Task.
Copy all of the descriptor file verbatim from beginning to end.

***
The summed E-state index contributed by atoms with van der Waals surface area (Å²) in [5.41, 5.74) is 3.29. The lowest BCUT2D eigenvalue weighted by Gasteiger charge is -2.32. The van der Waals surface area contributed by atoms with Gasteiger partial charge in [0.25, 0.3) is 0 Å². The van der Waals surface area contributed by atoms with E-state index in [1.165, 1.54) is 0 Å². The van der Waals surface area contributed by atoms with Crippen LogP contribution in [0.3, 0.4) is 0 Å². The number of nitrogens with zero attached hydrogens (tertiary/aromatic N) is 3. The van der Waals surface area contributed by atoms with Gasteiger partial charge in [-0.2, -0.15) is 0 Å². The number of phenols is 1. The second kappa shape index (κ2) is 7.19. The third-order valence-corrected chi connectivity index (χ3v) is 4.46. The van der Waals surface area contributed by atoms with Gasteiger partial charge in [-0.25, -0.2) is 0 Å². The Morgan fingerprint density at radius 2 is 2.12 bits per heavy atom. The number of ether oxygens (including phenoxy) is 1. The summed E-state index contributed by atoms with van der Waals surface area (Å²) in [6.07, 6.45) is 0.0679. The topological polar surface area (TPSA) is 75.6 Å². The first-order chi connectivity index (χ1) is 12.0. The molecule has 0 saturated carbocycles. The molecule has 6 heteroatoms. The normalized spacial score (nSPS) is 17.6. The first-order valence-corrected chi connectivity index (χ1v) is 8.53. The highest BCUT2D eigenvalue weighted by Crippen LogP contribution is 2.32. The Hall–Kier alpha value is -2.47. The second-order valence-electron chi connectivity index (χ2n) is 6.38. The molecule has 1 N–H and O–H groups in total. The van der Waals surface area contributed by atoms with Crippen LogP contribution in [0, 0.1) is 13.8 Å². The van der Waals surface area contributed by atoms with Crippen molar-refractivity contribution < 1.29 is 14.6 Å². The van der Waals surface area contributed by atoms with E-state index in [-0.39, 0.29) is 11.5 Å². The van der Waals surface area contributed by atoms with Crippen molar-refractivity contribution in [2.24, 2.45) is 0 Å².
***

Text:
The summed E-state index contributed by atoms with van der Waals surface area (Å²) in [5.41, 5.74) is 3.29. The lowest BCUT2D eigenvalue weighted by Gasteiger charge is -2.32. The van der Waals surface area contributed by atoms with Gasteiger partial charge in [0.25, 0.3) is 0 Å². The van der Waals surface area contributed by atoms with E-state index in [1.165, 1.54) is 0 Å². The van der Waals surface area contributed by atoms with Crippen LogP contribution in [0.3, 0.4) is 0 Å². The number of nitrogens with zero attached hydrogens (tertiary/aromatic N) is 3. The van der Waals surface area contributed by atoms with Gasteiger partial charge in [-0.2, -0.15) is 0 Å². The number of phenols is 1. The second kappa shape index (κ2) is 7.19. The third-order valence-corrected chi connectivity index (χ3v) is 4.46. The van der Waals surface area contributed by atoms with Gasteiger partial charge in [-0.25, -0.2) is 0 Å². The Morgan fingerprint density at radius 2 is 2.12 bits per heavy atom. The number of ether oxygens (including phenoxy) is 1. The summed E-state index contributed by atoms with van der Waals surface area (Å²) in [6.07, 6.45) is 0.0679. The topological polar surface area (TPSA) is 75.6 Å². The first-order chi connectivity index (χ1) is 12.0. The molecule has 0 saturated carbocycles. The molecule has 6 heteroatoms. The normalized spacial score (nSPS) is 17.6. The first-order valence-corrected chi connectivity index (χ1v) is 8.53. The highest BCUT2D eigenvalue weighted by Crippen LogP contribution is 2.32. The Hall–Kier alpha value is -2.47. The second-order valence-electron chi connectivity index (χ2n) is 6.38. The molecule has 1 N–H and O–H groups in total. The van der Waals surface area contributed by atoms with Crippen LogP contribution in [0, 0.1) is 13.8 Å². The van der Waals surface area contributed by atoms with Crippen molar-refractivity contribution < 1.29 is 14.6 Å². The van der Waals surface area contributed by atoms with E-state index in [-0.39, 0.29) is 11.5 Å². The van der Waals surface area contributed by atoms with Crippen molar-refractivity contribution in [2.24, 2.45) is 0 Å².